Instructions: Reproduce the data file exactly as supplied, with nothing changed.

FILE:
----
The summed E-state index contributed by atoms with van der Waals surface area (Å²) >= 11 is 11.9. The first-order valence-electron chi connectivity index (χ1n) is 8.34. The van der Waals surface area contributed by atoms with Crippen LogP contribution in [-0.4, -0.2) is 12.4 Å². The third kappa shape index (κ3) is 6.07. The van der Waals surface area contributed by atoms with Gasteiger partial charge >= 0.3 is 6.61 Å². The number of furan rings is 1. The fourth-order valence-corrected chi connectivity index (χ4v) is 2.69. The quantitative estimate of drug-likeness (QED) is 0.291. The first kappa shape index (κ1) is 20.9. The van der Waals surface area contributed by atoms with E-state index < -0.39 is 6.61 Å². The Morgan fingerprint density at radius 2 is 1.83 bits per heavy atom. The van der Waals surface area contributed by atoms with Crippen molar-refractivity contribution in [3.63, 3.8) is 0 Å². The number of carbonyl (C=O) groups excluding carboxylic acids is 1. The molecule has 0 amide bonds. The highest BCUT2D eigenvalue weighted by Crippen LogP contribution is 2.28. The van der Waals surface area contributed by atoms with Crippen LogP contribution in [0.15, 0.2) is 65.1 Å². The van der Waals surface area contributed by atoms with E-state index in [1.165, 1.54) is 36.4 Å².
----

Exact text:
The summed E-state index contributed by atoms with van der Waals surface area (Å²) >= 11 is 11.9. The first-order valence-electron chi connectivity index (χ1n) is 8.34. The van der Waals surface area contributed by atoms with Crippen LogP contribution in [-0.4, -0.2) is 12.4 Å². The third kappa shape index (κ3) is 6.07. The van der Waals surface area contributed by atoms with Gasteiger partial charge >= 0.3 is 6.61 Å². The number of furan rings is 1. The fourth-order valence-corrected chi connectivity index (χ4v) is 2.69. The quantitative estimate of drug-likeness (QED) is 0.291. The first kappa shape index (κ1) is 20.9. The van der Waals surface area contributed by atoms with E-state index < -0.39 is 6.61 Å². The Morgan fingerprint density at radius 2 is 1.83 bits per heavy atom. The van der Waals surface area contributed by atoms with Crippen molar-refractivity contribution in [3.63, 3.8) is 0 Å². The number of carbonyl (C=O) groups excluding carboxylic acids is 1. The molecule has 0 amide bonds. The highest BCUT2D eigenvalue weighted by Crippen LogP contribution is 2.28. The van der Waals surface area contributed by atoms with Crippen LogP contribution in [0.15, 0.2) is 65.1 Å². The van der Waals surface area contributed by atoms with E-state index in [1.165, 1.54) is 36.4 Å².